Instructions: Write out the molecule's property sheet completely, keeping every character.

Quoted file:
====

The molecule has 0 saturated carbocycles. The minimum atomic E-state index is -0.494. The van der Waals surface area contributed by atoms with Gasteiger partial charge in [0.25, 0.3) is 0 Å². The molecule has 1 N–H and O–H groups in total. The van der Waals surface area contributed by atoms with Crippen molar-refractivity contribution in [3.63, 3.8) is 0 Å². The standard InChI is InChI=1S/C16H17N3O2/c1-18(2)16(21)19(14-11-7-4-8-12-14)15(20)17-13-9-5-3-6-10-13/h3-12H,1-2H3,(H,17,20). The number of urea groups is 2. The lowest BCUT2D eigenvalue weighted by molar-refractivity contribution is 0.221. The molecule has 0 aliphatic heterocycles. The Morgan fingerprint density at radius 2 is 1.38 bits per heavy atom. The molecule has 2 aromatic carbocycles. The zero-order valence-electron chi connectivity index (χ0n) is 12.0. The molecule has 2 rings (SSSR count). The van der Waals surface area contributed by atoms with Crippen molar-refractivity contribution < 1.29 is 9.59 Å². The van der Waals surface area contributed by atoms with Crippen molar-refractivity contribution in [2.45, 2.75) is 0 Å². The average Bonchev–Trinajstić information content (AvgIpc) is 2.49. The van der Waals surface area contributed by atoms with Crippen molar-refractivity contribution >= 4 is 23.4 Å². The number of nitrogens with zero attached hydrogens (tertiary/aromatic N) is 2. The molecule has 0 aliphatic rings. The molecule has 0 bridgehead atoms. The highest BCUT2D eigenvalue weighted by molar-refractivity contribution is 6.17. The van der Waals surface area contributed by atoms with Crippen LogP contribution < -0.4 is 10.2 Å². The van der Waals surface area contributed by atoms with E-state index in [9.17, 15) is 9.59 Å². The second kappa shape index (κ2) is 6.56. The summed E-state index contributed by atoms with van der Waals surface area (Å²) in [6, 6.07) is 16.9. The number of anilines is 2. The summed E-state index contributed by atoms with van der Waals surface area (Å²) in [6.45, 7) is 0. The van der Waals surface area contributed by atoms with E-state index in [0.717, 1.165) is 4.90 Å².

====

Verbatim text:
The molecule has 0 saturated carbocycles. The minimum atomic E-state index is -0.494. The van der Waals surface area contributed by atoms with Gasteiger partial charge in [0.25, 0.3) is 0 Å². The molecule has 1 N–H and O–H groups in total. The van der Waals surface area contributed by atoms with Crippen molar-refractivity contribution in [3.63, 3.8) is 0 Å². The standard InChI is InChI=1S/C16H17N3O2/c1-18(2)16(21)19(14-11-7-4-8-12-14)15(20)17-13-9-5-3-6-10-13/h3-12H,1-2H3,(H,17,20). The number of urea groups is 2. The lowest BCUT2D eigenvalue weighted by molar-refractivity contribution is 0.221. The molecule has 0 aliphatic heterocycles. The Morgan fingerprint density at radius 2 is 1.38 bits per heavy atom. The molecule has 2 aromatic carbocycles. The zero-order valence-electron chi connectivity index (χ0n) is 12.0. The molecule has 2 rings (SSSR count). The van der Waals surface area contributed by atoms with Crippen molar-refractivity contribution < 1.29 is 9.59 Å². The van der Waals surface area contributed by atoms with Crippen molar-refractivity contribution in [2.45, 2.75) is 0 Å². The average Bonchev–Trinajstić information content (AvgIpc) is 2.49. The van der Waals surface area contributed by atoms with Crippen molar-refractivity contribution >= 4 is 23.4 Å². The number of nitrogens with zero attached hydrogens (tertiary/aromatic N) is 2. The molecule has 0 aliphatic rings. The molecule has 0 bridgehead atoms. The highest BCUT2D eigenvalue weighted by molar-refractivity contribution is 6.17. The van der Waals surface area contributed by atoms with Crippen LogP contribution < -0.4 is 10.2 Å². The van der Waals surface area contributed by atoms with E-state index in [9.17, 15) is 9.59 Å². The second kappa shape index (κ2) is 6.56. The summed E-state index contributed by atoms with van der Waals surface area (Å²) in [6, 6.07) is 16.9. The number of anilines is 2. The summed E-state index contributed by atoms with van der Waals surface area (Å²) in [6.45, 7) is 0. The van der Waals surface area contributed by atoms with E-state index in [0.717, 1.165) is 4.90 Å².